Feeling the difference and learning to recognise this is the most beneficial part of the technique in the long term.  With practice, the brain soon recognises and returns the body to positions of ease rather than allowing joints and muscles to remain in a tense state.

Do not use this technique when you are driving or in any situation where you need to concentrate. This technique is not a substitute for professional counseling or medical advice. 

 © Copyright: Annette Brown 2011

These Tension Awareness Movements were inspired by the groundbreaking work of Laura Mitchell in the 1960s and her subsequent writings on Reciprocal Relaxation.





Guidance on creating a resolution or affirmation during Yoga Nidra practice

There are two opportunities during the practice of Yoga Nidra or Yoga sleep to repeat an affirmation or resolution. This happens when the mind and body are beginning to relax and at this time the deeper levels of our being or the subconscious is very sensitive to a conscious suggestion.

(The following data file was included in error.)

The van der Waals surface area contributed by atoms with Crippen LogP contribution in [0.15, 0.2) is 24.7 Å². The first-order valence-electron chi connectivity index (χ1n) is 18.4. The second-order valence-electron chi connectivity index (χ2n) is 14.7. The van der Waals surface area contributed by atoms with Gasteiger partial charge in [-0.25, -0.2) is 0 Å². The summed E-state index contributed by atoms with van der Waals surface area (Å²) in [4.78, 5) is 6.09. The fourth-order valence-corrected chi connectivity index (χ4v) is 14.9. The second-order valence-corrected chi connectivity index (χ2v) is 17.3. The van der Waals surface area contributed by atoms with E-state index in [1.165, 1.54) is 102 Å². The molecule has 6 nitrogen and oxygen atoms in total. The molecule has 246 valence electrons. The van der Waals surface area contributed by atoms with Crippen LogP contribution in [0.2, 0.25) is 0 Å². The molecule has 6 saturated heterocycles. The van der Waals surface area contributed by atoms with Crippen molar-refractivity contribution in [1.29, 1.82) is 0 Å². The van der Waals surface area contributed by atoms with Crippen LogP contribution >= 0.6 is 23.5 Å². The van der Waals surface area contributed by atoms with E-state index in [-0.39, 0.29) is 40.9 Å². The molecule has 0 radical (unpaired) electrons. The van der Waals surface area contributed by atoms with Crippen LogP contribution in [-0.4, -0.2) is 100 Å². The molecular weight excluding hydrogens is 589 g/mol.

These resolutions or affirmations work in a similar way to the 'post-hypnotic suggestions' used in hypnosis and the 'personal and motivational formulae' used in Autogenic Training.The aim is to plant the seed of an idea into the mind while it is in a relaxed state. It is an opportunity to address a specific area for change, possibly breaking a habit or supporting a particular aspect of your life, aiming for a change in attitude or behaviour. The resolution or affirmation can be repeated at other times during the day e.g. while walking, queuing, waiting for the kettle to boil, waiting to use the photocopier, etc.. This repetition outside of the Yoga Nidra practice will reinforce its message.